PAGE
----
The new Skoda Scala does what this brand does best: borrows a familiar Volkswagen formula before maximising the value, practicality and comfort of the package.
After a protracted wait spurred by a stop-start gremlin on the initial batch of deliveries, the 2021 Skoda Scala hatchback is finally on steady sale to Australian buyers. Gremlins exorcised, the brand says.
And that’s a good thing, because the Scala is Skoda’s most important non-SUV play in years. A little longer than a Volkswagen Golf, the Scala is a thoroughly Skoda product inside, with a quality cabin offering acres of space relative to competitors like the Mazda 3 or the positively pokey Toyota Corolla.
Bigger than the Golf the Scala may be, underneath, the new badge has more in common with the entry-level Volkswagen Polo (and Audi A1) that share the VW Group’s more affordable MQB-A0 platform – along with Skoda’s own Kamiq small SUV.
Importantly for many buyers, though, the only engine on offer is a 110kW/250Nm four-cylinder, not the 85kW/200Nm three-cylinder more commonly found in vehicles that utilise this platform.
That gives the Scala Golf-like urgency and engine refinement, even if the polish of the suspension isn’t quite enough to knock VW’s more famous nameplate off its perch.
Three variations of Scala are offered in Australia, kicking off with the base Ambition, which is offered with a six-speed manual ($26,990 driveaway) or seven-speed DSG automatic ($28,990 driveaway).
From there, it’s a step to the sports-suspended Monte Carlo ($33,990 driveaway), or the loaded Launch Edition on test ($35,990 driveaway). Both up-spec Scala models are DSG automatic-only.
However, even the cheapest Scala rides on attractive and decently-sized wheels, and can be optioned with high-end interior tech, additional comfort and safety features, and a panoramic sunroof.
So, if you like to shift your own gears, you can still add in desirable equipment from the options menu.
Or, you could go straight for the Launch Edition, which has every available Scala feature as standard, apart from a panoramic sunroof ($1,300) as fitted to our car.
On the whole, the Skoda Scala drives very well.
This small car fits the Volkswagen Group brief of blending a best-in-class engine with a snappy, effective dual-clutch automatic gearbox and handling that is biased towards driver engagement without sacrificing comfort.
That said, it’s not a Volkswagen Golf – a car that, in runout Mk 7 form at least, continues to offer higher levels of refinement and polish.
The Scala isn’t far off, and it does offer more features for your coin – so it doesn’t need to be quite as impressive as a Golf on the road.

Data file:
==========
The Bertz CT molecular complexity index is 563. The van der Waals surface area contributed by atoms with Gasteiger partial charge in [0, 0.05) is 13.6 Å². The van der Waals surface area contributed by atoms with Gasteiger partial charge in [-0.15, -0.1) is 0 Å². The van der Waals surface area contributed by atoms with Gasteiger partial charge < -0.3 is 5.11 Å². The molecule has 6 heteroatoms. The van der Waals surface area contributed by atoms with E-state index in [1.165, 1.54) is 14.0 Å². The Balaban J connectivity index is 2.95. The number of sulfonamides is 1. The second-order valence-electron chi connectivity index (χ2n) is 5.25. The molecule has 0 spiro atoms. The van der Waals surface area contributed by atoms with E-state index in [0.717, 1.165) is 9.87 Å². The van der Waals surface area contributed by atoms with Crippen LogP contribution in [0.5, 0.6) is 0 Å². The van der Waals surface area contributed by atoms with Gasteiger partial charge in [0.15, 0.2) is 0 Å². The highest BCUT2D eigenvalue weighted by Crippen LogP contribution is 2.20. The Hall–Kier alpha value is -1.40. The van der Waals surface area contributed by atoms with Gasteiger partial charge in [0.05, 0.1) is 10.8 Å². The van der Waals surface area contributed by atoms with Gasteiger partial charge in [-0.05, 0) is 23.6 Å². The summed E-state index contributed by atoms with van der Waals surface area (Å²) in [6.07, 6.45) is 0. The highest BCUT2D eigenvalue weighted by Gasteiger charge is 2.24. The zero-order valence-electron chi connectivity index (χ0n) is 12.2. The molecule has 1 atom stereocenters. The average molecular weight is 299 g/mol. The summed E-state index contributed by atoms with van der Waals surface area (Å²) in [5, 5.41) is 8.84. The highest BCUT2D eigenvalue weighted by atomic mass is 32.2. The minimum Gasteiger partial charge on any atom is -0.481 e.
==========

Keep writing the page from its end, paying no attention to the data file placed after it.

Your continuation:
One virtue those two badges share, though, is a great engine. The Scala has a slightly different engine to a Golf, with 1.5 litres of displacement (rather than 1.4). This isn’t the Group’s Euro-spec ‘Evo’ engine – it’s just a slightly larger version of the enduring 1.4-litre.
That’s no issue in reality. The keen-revving 1.5-litre is just as sweet as the 1.4, offering the same 110kW of power at 6,000rpm and 250Nm of torque in a generous plateau flowing between 1,500 and 3,500rpm.
No wonder the Scala feels more effortless to drive around the ‘burbs than a Mazda 3. That car also offers 250Nm of torque – well, 252Nm – but the engine has to be singing at 4,000rpm before you hit peak muscularity.
By contrast, the Skoda Scala feels totally poised and ready to go at any engine speed. The 8.3 second 0-100km/h time isn’t hot hatch quick, but in most driving situations, this car certainly feels rapid enough.
The six-speed manual available on the entry-level Ambition is actually a little bit (0.1sec) quicker to triple figures. The manual’s noticeably more frugal, too: 4.9L/100km plays 5.5L/100km. Both require premium octane petrol.
Given this car has a 50-litre tank, the stick shift version will do 1,000km between stops at the filling station – if you can match Skoda’s claim. In the auto, we got fairly close, recording a figure of 7L/100km in everyday combined driving – mostly in town, but a bit of highway.
Old complaints about shonky dual-clutch automatic transmissions are dispensed with after driving the Scala for a few hundred kilometres.